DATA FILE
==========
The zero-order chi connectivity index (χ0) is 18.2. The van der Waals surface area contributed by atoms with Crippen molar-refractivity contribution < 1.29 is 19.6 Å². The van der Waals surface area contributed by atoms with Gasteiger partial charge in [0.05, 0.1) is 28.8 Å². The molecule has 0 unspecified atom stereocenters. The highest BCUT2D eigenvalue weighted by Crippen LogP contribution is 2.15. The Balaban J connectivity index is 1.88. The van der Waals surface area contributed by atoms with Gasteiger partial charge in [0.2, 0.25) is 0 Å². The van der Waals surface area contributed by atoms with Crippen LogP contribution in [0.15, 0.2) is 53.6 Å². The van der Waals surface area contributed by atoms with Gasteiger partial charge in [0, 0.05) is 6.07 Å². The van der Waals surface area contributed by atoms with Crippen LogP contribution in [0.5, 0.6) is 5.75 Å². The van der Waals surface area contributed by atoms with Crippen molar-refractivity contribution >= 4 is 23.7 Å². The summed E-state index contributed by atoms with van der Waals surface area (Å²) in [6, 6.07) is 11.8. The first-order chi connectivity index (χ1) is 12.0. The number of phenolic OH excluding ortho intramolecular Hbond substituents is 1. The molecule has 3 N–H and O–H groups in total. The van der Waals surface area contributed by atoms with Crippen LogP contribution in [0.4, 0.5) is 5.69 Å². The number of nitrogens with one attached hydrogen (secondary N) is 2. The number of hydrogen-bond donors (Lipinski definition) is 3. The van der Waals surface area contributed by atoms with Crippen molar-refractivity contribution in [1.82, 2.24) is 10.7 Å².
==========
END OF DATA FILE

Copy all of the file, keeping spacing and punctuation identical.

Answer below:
The zero-order chi connectivity index (χ0) is 18.2. The van der Waals surface area contributed by atoms with Crippen molar-refractivity contribution < 1.29 is 19.6 Å². The van der Waals surface area contributed by atoms with Gasteiger partial charge in [0.05, 0.1) is 28.8 Å². The molecule has 0 unspecified atom stereocenters. The highest BCUT2D eigenvalue weighted by Crippen LogP contribution is 2.15. The Balaban J connectivity index is 1.88. The van der Waals surface area contributed by atoms with Gasteiger partial charge in [0.2, 0.25) is 0 Å². The van der Waals surface area contributed by atoms with Crippen LogP contribution in [0.15, 0.2) is 53.6 Å². The van der Waals surface area contributed by atoms with Gasteiger partial charge in [0, 0.05) is 6.07 Å². The van der Waals surface area contributed by atoms with Crippen LogP contribution in [0.5, 0.6) is 5.75 Å². The van der Waals surface area contributed by atoms with Crippen molar-refractivity contribution >= 4 is 23.7 Å². The summed E-state index contributed by atoms with van der Waals surface area (Å²) in [6, 6.07) is 11.8. The first-order chi connectivity index (χ1) is 12.0. The number of phenolic OH excluding ortho intramolecular Hbond substituents is 1. The molecule has 3 N–H and O–H groups in total. The van der Waals surface area contributed by atoms with Crippen LogP contribution in [0.4, 0.5) is 5.69 Å². The number of nitrogens with one attached hydrogen (secondary N) is 2. The number of hydrogen-bond donors (Lipinski definition) is 3. The van der Waals surface area contributed by atoms with Crippen molar-refractivity contribution in [1.82, 2.24) is 10.7 Å².